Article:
Italian AIDS Vaccine Passes First Phase of Tests
July 11, 2005
On July 5, researchers at Italy's National Health Institute issued a statement saying recently completed Phase I trials of an AIDS vaccine found it was safe and capable of stimulating the immune systems of the people tested. The vaccine targets TAT, a protein that allows HIV to multiply, which constitutes a different approach from other AIDS vaccines. Other vaccines have targeted proteins external to HIV in an effort to produce antibodies to block the virus from entering the cells, according to the research team's statement.
The tests were carried out in clinics in Rome and Milan from Nov. 2003 to Nov. 2004, and involved 27 HIV-positive volunteers and 20 HIV-negative people. Each volunteer received five vaccinations over five months.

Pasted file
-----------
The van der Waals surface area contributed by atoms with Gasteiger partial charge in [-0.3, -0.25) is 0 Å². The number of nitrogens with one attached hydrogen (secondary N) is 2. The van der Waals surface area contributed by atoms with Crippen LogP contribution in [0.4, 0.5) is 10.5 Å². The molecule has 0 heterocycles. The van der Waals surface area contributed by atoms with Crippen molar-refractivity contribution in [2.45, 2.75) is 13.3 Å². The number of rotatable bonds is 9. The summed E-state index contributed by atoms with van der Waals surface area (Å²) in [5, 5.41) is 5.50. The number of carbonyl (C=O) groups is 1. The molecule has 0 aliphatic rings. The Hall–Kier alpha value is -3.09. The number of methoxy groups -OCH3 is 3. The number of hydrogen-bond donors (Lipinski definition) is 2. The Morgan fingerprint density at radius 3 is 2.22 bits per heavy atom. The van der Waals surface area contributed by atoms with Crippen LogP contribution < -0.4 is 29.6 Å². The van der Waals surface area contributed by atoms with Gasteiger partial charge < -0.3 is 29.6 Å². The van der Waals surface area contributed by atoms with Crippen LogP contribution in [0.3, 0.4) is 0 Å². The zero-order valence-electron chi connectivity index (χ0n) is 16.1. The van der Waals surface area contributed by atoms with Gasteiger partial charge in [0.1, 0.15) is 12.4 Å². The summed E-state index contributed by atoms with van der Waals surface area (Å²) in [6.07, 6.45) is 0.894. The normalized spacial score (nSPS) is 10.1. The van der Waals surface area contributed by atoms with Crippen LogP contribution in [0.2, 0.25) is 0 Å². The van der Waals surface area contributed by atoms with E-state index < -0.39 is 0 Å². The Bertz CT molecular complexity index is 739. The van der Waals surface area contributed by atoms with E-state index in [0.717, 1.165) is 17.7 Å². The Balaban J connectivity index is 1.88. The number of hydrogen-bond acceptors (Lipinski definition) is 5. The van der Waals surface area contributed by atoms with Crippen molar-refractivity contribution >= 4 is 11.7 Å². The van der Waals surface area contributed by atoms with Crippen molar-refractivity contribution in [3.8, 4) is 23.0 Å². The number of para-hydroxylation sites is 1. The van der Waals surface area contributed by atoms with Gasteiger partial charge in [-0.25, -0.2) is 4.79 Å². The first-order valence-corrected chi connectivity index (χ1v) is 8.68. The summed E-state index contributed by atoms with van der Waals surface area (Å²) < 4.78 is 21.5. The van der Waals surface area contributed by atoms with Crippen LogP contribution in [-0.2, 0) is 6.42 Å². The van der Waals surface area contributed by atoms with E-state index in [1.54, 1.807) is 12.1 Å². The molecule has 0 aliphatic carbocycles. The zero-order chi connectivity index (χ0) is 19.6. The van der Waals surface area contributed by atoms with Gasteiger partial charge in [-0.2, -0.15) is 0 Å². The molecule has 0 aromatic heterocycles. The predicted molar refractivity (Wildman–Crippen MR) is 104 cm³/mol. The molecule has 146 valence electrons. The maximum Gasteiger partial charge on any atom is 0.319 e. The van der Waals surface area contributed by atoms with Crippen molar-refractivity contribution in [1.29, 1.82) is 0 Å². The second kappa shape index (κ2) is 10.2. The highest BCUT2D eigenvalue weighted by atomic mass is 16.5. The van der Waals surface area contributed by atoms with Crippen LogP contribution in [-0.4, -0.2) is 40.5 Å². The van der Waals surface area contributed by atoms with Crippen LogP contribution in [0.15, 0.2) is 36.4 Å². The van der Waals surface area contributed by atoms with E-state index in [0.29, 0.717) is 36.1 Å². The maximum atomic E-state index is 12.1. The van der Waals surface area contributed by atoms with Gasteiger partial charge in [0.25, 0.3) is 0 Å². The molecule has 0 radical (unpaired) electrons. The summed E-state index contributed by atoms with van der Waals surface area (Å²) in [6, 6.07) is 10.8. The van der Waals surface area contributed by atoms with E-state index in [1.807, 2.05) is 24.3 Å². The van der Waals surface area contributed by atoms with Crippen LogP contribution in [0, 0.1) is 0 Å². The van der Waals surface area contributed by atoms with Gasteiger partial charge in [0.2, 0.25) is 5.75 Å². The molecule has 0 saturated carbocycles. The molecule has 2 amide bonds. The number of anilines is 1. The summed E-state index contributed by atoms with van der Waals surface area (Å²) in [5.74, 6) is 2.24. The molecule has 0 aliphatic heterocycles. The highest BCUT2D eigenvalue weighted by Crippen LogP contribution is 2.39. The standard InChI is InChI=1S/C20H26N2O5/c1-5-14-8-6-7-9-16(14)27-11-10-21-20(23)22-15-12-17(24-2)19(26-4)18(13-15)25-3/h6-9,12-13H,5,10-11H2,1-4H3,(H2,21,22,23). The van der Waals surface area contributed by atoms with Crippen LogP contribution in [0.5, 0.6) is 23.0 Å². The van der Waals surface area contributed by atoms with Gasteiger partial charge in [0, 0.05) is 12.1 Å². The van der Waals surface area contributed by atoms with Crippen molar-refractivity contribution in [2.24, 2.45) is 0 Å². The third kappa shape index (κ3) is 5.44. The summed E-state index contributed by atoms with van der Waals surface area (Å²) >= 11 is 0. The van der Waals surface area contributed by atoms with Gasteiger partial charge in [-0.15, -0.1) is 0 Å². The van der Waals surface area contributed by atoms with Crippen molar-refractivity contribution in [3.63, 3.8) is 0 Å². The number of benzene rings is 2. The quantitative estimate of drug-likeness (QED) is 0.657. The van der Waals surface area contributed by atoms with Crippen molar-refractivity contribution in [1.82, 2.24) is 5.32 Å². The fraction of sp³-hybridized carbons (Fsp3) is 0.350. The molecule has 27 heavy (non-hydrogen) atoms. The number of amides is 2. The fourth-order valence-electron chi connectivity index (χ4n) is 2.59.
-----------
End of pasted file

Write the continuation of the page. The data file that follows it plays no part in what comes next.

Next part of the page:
The Institute said it is looking for €50 million (US$59.41 million) to fund the second round of trials. The trials would be conducted in Italy and Africa on a much larger group of people. Barbara Ensoli, leader of the research team, said they hoped to have final results by 2010.
This article was provided by U.S. Centers for Disease Control and Prevention. It is a part of the publication CDC HIV/Hepatitis/STD/TB Prevention News Update. Visit the CDC's website to find out more about their activities, publications and services.